Sinclair’s burgeoning success in the NFT space is also a product of finding a supportive online community. She was introduced to NFTs by another artist named Itzel Yard; the two bonded over their shared Caribbean heritage, and Yard showed her how to use Foundation. (Since then, Yard created a digital piece that sold as an NFT for nearly 500 Ethereum, or almost $1.4 million at the time of writing, at a fundraiser). Inspired by Yard’s generosity with her time and knowledge, Sinclair decided to pay it forward to other Black women artists. Now the people she’s supported, including Mills, are doing the same.
“I sold my piece because of community,” says Mills, adding that she found additional support in a Clubhouse room called Black NFT Artists. “It wasn’t sold because I was shilling my piece in all the Twitter threads—that wasn’t really getting me anywhere. It was after talking to people.”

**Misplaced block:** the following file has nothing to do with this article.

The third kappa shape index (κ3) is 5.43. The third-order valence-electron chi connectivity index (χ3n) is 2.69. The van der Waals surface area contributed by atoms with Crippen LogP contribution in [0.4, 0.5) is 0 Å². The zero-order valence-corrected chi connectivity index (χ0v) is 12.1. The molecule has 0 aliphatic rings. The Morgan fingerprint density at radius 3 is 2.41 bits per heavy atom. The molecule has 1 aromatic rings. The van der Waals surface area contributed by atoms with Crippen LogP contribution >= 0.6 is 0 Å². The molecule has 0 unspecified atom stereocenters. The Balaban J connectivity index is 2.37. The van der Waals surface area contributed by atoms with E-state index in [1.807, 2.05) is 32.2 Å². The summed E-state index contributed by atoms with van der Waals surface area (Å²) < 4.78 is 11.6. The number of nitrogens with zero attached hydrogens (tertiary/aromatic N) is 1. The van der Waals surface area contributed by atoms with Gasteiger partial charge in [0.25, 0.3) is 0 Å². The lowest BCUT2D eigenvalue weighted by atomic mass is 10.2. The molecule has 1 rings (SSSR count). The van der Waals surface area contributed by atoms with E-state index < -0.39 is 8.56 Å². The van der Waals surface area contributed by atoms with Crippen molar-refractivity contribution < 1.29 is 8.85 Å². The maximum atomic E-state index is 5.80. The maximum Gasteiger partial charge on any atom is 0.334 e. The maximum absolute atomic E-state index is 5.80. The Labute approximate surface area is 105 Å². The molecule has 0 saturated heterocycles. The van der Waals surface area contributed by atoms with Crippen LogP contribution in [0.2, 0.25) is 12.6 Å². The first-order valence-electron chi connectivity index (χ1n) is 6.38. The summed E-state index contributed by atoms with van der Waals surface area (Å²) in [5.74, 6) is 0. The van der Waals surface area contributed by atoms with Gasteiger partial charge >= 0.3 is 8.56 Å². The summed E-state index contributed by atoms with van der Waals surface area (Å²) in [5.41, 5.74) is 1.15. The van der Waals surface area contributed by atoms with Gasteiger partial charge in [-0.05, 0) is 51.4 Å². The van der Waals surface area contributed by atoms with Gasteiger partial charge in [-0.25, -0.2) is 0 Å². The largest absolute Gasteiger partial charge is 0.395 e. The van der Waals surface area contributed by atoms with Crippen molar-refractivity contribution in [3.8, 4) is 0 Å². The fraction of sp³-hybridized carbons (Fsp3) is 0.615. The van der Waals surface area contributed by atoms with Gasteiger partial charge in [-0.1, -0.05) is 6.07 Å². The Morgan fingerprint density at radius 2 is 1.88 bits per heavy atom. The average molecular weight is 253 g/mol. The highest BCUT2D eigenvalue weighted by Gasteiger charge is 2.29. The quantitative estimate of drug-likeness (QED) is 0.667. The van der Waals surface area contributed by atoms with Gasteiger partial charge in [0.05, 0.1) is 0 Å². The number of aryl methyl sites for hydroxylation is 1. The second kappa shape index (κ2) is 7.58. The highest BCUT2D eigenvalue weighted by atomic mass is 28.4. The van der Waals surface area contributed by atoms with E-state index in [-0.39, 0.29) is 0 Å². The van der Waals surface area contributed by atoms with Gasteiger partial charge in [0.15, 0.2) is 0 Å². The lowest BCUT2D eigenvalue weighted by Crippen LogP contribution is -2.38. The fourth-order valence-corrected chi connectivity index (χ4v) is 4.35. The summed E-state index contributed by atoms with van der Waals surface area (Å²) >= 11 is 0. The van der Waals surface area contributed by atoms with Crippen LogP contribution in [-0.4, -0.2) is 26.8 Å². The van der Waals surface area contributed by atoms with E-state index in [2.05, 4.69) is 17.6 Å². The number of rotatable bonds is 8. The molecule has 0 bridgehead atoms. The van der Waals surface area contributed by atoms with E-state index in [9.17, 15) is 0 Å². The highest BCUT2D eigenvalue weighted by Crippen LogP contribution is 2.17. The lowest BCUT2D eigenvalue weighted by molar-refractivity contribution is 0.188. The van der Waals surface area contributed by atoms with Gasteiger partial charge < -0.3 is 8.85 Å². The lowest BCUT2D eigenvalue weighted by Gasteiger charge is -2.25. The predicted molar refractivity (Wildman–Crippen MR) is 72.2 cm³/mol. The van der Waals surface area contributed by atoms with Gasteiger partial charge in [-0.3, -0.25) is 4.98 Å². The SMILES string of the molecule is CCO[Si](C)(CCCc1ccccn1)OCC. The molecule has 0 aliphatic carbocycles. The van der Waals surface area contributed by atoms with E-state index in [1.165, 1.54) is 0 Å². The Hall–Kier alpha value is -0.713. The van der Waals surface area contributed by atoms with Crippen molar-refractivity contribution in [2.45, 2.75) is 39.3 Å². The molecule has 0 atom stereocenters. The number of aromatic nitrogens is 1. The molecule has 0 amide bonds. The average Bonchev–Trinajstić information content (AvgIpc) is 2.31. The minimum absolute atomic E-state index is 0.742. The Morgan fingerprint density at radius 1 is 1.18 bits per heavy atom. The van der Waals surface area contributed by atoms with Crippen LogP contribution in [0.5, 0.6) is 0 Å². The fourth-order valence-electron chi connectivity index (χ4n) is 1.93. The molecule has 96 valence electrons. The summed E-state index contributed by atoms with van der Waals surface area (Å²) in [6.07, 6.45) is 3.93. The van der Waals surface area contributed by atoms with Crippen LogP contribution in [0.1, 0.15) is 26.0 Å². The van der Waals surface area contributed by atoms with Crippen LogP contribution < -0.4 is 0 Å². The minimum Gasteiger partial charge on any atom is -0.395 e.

“I was able provide a [Foundation] invite to two other women after I minted,” she adds. “I think the funding piece is the last bit that will help us all uplift one another and feel like we have an equitable piece of this NFT space.”
“There’s just something about selling NFTs—someone is buying stock in you as a person or as a creator, and it’s pretty magical to just have someone who believes in you that much,” says Castro Valley painter Gabe Weis, who has sold over 100 digitized versions of his paintings on the platform OpenSea for the average price of 0.6 Ethereum, or about $1,600 at the time of publication. He says his collectors include people he’s gotten to know at in-person galleries and on Clubhouse, investors who plan to flip his work for profit and even an art collector traveling the country in a van, who doesn’t have space for physical paintings.